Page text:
Being a 6th generation Funeral Director, Cody Jones has grown up with funerals his whole life, with a wealth of knowledge passed down from one generation to the next.
Here are the 10 questions he is asked the most.
Cremation is the process of reducing the human body to bone particles and ash through the application of direct flame and heat.
For those desiring cremation, you actually have more options and flexibility when it comes to service offerings. Everything is available from a traditional ceremony followed by cremation and then burial to a memorial service after the cremation has occurred.
No. Texas Law does require that the body be embalmed or held in refrigeration following 24 hours after death. We do require embalming if you elect to have a public ceremony with open casket.
Texas Law does not require that the body be held in a rigid, leak-proof container for dignified storage, transfer and handling. Today, we have a variety of cremation containers and caskets that are very economical and manufactured specifically for cremation. If preferred we also have rental caskets for ceremonial purposes.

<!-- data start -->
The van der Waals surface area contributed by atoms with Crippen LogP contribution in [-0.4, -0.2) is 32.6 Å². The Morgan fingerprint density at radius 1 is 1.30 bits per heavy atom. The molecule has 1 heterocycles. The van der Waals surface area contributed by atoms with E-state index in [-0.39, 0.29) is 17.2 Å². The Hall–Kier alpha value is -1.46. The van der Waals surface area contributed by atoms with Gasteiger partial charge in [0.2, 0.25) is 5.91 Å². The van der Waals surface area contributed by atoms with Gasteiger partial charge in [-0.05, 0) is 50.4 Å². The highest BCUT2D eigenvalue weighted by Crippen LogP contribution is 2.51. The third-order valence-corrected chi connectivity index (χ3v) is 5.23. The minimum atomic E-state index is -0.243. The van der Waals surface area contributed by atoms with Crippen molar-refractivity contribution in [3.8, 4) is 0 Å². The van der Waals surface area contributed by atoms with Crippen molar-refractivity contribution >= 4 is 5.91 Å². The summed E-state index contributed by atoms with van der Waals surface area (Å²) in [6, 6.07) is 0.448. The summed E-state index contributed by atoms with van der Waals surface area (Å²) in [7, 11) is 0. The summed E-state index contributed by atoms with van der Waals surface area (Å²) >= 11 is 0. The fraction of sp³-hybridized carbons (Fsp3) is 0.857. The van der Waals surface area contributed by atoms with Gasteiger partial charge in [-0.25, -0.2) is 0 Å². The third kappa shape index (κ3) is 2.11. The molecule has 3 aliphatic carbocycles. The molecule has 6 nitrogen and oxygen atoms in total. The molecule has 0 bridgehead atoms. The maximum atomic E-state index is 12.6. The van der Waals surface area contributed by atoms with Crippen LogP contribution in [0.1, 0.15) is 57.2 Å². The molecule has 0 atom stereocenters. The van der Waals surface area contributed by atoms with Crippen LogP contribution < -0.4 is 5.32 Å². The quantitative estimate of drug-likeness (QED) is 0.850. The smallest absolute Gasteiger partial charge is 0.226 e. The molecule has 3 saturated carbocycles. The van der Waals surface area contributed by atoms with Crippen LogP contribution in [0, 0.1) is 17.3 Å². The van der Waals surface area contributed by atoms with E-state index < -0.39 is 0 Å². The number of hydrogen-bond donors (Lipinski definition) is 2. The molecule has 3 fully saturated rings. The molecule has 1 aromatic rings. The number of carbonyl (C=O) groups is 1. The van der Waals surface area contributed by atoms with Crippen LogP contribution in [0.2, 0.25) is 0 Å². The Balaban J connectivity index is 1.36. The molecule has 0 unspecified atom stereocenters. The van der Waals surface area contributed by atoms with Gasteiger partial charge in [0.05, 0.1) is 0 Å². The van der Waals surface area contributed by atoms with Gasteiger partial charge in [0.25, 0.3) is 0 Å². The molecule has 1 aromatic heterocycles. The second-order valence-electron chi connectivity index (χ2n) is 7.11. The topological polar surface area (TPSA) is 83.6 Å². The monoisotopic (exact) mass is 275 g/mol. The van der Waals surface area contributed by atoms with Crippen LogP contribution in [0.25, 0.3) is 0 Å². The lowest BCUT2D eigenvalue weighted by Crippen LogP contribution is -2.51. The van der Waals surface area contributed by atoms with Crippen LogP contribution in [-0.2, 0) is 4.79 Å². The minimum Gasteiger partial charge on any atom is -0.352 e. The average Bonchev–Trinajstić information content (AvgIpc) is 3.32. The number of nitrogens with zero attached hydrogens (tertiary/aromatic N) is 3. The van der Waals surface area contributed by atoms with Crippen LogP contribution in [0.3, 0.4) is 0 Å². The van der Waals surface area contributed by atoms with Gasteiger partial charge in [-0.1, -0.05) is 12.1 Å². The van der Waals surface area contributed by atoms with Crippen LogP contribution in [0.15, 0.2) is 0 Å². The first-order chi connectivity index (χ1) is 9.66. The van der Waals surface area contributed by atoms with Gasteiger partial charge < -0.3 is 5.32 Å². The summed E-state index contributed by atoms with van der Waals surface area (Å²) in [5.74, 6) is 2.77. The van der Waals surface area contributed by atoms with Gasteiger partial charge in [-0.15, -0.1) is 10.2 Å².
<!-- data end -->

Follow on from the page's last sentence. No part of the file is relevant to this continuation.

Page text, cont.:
Cremated remains resemble coarse beach sand. They are typically light in color. The cremated remains of an average size adult would weigh between 5-8 pounds and usually take up to 200 cubic inches in volume or less. The cremated remains will be placed in the selected urn.
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